Have Yourself a Merry Little Christmas…

Yesterday was my dad’s birthday and earlier in the day I stopped at my brother and sister-in-law’s place to drop off some stuff before the dinner they were hosting for the occasion.

My friend was with me, and we got to talking about the holidays and Christmas, and my sis-in-law asked us what our favorite Christmas song was. I initially said, “Oh Holy Night,” but then I thought more on it and quickly added “Have Yourself A Merry Little Christmas.”

This isn’t the first time I’ve been struck by this song’s sentiment (loyal readers of the blog might remember last year’s musings on the subject), but I am impressed at how intensely it’s stricken me this year.

(Side note: I owe a tremendous amount to Dr. Striner, who taught historical film courses during my undergrad at Washington College, for his emphatic and charismatic teachings, especially on this particular point in film history. Of all the things that have fallen away from my education, this strange tidbit has managed to stay with me in the most profound way…)

9 times out of 10 when this song comes on the radio, it’s the version with the glossed up  lyrics: “Hang a shining star upon the highest bow,” and each time it infuriates me. As someone who whole-heartedly loves Christmas, and its incredible power and magic, I hate getting the white-washed, G-rated, neutered version of it. To me, Christmas is so wonderful because it is hopeful despite the darkness in our lives–hell, that’s why it’s held in the dead of winter–literally during the darkest time of the year. While we’re all trudging along in the bitter cold, absolute pitch black of winter day, the twinkly lights and extra time with family and friends keeps us motivated to keep waking up, to keep muddling through it, to keep living until spring. By December, our calendar year is almost over, and many of us are ready to shed the regrets and pains and disappointments of last year and start anew–even if only symbolically.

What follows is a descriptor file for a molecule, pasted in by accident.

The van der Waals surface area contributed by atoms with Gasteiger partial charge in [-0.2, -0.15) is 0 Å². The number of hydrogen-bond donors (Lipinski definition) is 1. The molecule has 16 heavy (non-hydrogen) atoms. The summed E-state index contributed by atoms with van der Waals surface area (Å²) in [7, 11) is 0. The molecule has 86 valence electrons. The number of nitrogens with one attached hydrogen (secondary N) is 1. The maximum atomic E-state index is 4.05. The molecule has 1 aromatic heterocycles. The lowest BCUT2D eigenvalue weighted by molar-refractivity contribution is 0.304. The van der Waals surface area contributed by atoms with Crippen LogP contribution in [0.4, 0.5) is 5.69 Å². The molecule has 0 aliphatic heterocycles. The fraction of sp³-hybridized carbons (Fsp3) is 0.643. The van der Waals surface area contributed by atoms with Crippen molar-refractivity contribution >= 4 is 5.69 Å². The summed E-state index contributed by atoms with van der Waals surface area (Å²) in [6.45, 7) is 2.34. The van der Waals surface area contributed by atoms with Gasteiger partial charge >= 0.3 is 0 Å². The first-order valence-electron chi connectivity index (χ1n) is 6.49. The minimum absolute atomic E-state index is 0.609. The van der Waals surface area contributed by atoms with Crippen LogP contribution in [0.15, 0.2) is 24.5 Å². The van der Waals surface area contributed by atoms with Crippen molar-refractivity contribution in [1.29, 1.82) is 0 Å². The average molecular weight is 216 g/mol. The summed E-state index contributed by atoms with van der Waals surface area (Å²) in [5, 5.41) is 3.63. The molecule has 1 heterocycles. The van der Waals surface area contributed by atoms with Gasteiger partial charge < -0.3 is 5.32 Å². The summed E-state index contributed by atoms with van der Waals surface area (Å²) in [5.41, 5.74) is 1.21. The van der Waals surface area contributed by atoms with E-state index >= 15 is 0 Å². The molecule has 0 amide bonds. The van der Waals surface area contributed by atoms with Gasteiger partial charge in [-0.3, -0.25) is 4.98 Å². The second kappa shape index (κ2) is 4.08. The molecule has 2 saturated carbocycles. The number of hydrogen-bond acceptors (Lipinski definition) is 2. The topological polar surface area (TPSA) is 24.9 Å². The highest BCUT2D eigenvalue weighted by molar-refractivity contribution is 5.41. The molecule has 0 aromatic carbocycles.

And this year is no different–not just for me, but for a lot of people out there. 2013 was hard living for a lot of us. I cannot count the number of stories of frustrating losses, painful loses, heartbreaking disappointments, and hardships that friends, coworkers, and acquaintances have experienced this past year. I guess every year ends up being a transitional year for somebody, but damn if 2013 wasn’t one for a lot of people I know, including me.

But you know what? 2013 wasn’t all bad. There was a lot of awesome self-discovery. A lot of great moments of clarity. So many touching acts of kindness that make me remember that there really is enough good in the world to offset the very bad. And despite how many times I felt like a walking car accident this year–as if my internal/emotional turmoil was presenting itself to some sort of external disfiguration–I kept my shit (relatively) together. I got through it. I kept living. I kept breathing.

And so did you, dear friend.

And because of that, I’m still willing to be hopeful (or, what I like to call it these days, “cautiously optimistic.”). And I’m not willing to feel bad or guilty about it. I think I’ve been punishing myself for some time now–feeling like I’ve needed to wear a mourning veil for the aspects of my life that are now over, like I need to wait X amount of time before I can take the steps forward I need to to fully move on. But that’s not how this life works–each day is a new day, a new path to choose, a new direction to take. And I’m taking all the steps I can, in the direction I need to–without apology or regret.

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